Life Science Compliance Update

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February 24, 2016

Responsibility in Drug Advertising Act of 2016 - Introduced to Restrict DTC - Direct to Consumer Advertising

United States House of Representatives member Rosa DeLauro introduced a bill the Responsibility in Drug Advertising Act to the House of Representatives that would restrict most direct to consumer (DTC) advertising of a new drug for the three years following the drug's approval. The only way around the three-year long DTC ban is if the Department of Health and Human Services (HHS) waived the waiting period. Such a waiver would come only after the drug sponsor submits an application requesting such to HHS and HHS determined that DTC advertising of the drug would "have an affirmative value to public health."

The legislation doesn't stop there, however. It takes it a step further, not only banning DTC advertisement for the first three years of a drugs life, but also granting HHS continued authority to prohibit DTC advertising of certain drugs after that three year period. HHS can invoke that authority if it determines that the drug has "significant adverse health effects based on post-approval studies, risk-benefit analyses, adverse event reports, the scientific literature, any clinical or observational studies, or any other appropriate resource." This authority continues on forever.

Not surprisingly, the bill has no cosponsors. It is possible that if this bill does become law (which is not very likely given the contentious election year and the extreme pressure it places on the First Amendment), it would actually be deemed unconstitutional and a violation of the First Amendment. According to Bob Ehrlich, CEO of DTC Perspectives, he believes that this bill is meant to "permanently kill DTC since the adverse event standard is so vague the Secretary [of HHS] can point to them as an excuse to continue bans after three years."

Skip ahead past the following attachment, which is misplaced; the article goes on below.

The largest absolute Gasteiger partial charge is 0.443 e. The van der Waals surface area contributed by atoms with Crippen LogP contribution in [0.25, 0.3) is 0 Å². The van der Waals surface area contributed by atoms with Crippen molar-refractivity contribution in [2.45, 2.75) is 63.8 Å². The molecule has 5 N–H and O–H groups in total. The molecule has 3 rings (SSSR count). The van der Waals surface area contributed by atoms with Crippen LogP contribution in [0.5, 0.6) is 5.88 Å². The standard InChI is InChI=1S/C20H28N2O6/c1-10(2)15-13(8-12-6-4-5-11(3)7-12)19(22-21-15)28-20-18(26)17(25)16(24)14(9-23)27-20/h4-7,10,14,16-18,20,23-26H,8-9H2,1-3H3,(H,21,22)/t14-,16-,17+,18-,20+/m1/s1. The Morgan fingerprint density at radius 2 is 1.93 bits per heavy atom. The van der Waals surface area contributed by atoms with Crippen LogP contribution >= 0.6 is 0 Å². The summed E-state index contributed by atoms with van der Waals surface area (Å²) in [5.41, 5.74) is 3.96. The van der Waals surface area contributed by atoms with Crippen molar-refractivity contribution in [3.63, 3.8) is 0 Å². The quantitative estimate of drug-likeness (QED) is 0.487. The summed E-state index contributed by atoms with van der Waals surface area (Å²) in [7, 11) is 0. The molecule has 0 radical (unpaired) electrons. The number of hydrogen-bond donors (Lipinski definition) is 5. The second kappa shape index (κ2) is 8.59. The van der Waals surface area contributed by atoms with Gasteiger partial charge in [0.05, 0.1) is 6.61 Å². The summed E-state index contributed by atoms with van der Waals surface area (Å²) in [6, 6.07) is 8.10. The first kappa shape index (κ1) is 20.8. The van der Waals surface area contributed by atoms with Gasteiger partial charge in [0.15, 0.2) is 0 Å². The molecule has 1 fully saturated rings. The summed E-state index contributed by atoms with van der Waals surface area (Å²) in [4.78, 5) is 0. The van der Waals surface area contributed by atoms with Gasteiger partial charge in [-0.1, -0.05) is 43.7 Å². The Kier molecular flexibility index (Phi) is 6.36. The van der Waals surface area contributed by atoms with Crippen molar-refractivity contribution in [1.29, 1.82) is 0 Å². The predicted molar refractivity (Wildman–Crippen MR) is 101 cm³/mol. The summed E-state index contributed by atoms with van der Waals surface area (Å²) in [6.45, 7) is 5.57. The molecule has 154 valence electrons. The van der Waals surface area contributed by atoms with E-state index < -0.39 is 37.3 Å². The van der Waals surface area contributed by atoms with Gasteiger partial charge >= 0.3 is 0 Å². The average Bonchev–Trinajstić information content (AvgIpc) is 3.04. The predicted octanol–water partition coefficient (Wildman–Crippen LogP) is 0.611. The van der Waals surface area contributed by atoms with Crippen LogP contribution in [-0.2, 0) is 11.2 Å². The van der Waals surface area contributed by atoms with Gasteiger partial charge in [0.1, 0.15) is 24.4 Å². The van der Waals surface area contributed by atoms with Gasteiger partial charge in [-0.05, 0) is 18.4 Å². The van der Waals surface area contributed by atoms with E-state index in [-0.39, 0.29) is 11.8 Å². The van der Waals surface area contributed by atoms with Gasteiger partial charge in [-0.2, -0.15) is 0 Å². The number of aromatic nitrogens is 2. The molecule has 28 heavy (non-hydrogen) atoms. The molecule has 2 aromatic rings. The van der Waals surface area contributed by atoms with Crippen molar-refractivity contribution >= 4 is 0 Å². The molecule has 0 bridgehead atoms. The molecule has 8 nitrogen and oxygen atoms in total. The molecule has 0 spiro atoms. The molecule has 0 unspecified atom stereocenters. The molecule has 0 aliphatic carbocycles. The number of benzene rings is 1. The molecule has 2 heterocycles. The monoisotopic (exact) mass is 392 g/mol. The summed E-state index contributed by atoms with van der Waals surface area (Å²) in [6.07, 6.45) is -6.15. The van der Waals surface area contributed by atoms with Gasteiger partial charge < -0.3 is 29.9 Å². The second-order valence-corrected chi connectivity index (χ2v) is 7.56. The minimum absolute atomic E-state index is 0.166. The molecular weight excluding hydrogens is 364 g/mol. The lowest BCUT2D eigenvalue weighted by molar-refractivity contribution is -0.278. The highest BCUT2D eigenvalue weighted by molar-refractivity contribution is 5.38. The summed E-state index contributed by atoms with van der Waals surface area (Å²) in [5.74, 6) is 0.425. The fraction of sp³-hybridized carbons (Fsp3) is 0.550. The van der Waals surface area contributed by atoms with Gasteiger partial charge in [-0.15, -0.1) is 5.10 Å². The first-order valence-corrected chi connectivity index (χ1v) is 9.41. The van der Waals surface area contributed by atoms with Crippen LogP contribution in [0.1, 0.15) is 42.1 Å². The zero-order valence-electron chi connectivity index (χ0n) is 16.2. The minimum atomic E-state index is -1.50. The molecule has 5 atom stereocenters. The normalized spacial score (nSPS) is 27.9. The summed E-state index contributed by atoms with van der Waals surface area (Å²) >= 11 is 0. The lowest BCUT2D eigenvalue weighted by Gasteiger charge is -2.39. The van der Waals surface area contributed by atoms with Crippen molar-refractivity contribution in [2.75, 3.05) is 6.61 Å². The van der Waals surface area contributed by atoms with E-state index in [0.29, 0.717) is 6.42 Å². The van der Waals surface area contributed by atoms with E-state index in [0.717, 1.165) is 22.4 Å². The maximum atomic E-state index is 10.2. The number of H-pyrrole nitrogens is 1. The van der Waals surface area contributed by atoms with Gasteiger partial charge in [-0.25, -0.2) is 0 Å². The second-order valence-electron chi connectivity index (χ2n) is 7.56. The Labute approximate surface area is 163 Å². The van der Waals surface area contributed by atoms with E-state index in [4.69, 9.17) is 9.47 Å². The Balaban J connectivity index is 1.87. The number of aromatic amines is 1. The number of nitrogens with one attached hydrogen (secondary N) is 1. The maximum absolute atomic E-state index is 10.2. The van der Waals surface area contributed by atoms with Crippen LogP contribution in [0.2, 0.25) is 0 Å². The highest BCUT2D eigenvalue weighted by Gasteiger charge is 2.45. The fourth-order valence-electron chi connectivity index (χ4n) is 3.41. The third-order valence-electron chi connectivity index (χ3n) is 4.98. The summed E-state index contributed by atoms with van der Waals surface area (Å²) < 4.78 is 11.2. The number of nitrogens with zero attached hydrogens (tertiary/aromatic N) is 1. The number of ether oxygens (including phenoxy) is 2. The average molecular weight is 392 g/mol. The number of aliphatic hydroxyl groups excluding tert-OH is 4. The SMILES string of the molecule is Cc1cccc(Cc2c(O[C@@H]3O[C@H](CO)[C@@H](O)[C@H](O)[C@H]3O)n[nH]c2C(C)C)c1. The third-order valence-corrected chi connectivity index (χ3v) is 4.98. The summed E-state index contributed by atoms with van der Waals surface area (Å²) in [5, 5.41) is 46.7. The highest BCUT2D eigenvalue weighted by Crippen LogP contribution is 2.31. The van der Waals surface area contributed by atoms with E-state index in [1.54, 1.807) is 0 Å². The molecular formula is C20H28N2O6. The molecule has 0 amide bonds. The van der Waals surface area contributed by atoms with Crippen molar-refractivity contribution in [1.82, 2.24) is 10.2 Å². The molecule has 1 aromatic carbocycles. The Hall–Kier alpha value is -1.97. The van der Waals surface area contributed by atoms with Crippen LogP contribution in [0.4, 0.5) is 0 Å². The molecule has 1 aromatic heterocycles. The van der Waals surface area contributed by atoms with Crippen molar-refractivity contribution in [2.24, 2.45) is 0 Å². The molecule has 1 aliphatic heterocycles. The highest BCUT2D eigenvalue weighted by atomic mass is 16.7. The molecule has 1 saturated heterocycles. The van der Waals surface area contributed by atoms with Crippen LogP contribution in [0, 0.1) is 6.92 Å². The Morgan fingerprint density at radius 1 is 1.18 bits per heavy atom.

Not only is the bill a seemingly absurd personal vendetta against the pharmaceutical industry, but it is also an unnecessary reach into the advertising world of pharmaceutical companies. The PhRMA Code itself actually has a provision on DTC advertising, which recognizes that it may occasionally be appropriate to delay DTC, and in other circumstances it may be best to speed DTC up. Having a federal regulation gets in the way of such a self-governing process, and has the potential to seriously tangle up DTC efforts, which can have a direct impact on patient care and health.

The relevant PhRMA Code provision, provision six, reads as follows:

In order to foster responsible communication between patients and health care professionals, companies should spend an appropriate amount of time to educate health professionals about a new medicine or a new therapeutic indication and to alert them to the upcoming advertising campaign before commencing the first DTC advertising campaign. In determining what constitutes an appropriate time, companies should take into account the relative importance of informing patients of the availability of a new medicine, the complexity of the risk-benefit profile of that new medicine and health care professionals' knowledge of the condition being treated. Companies are encouraged to consider individually setting specific periods of time, with or without exceptions, to educate health care professionals before launching a branded DTC television or print advertising campaign. Companies should continue to educate health care professionals as additional valid information about a new medicine is obtained from all reliable sources.

Coalition for Healthcare Communication Executive Director John Kamp stated, "while Rosa DeLauro has never been a friend of the pharmaceutical industry or a leading thinker on medical marketing issues, she is a high ranking minority member of the House Appropriations Committee, including the subcommittee with jurisdiction over the FDA. The Coalition takes her bill very seriously and will be working hard with the 4As and other allies to ensure that it does not advance on the House agenda." The bill was referred to the House Committee on Energy and Commerce the same day it was introduced.

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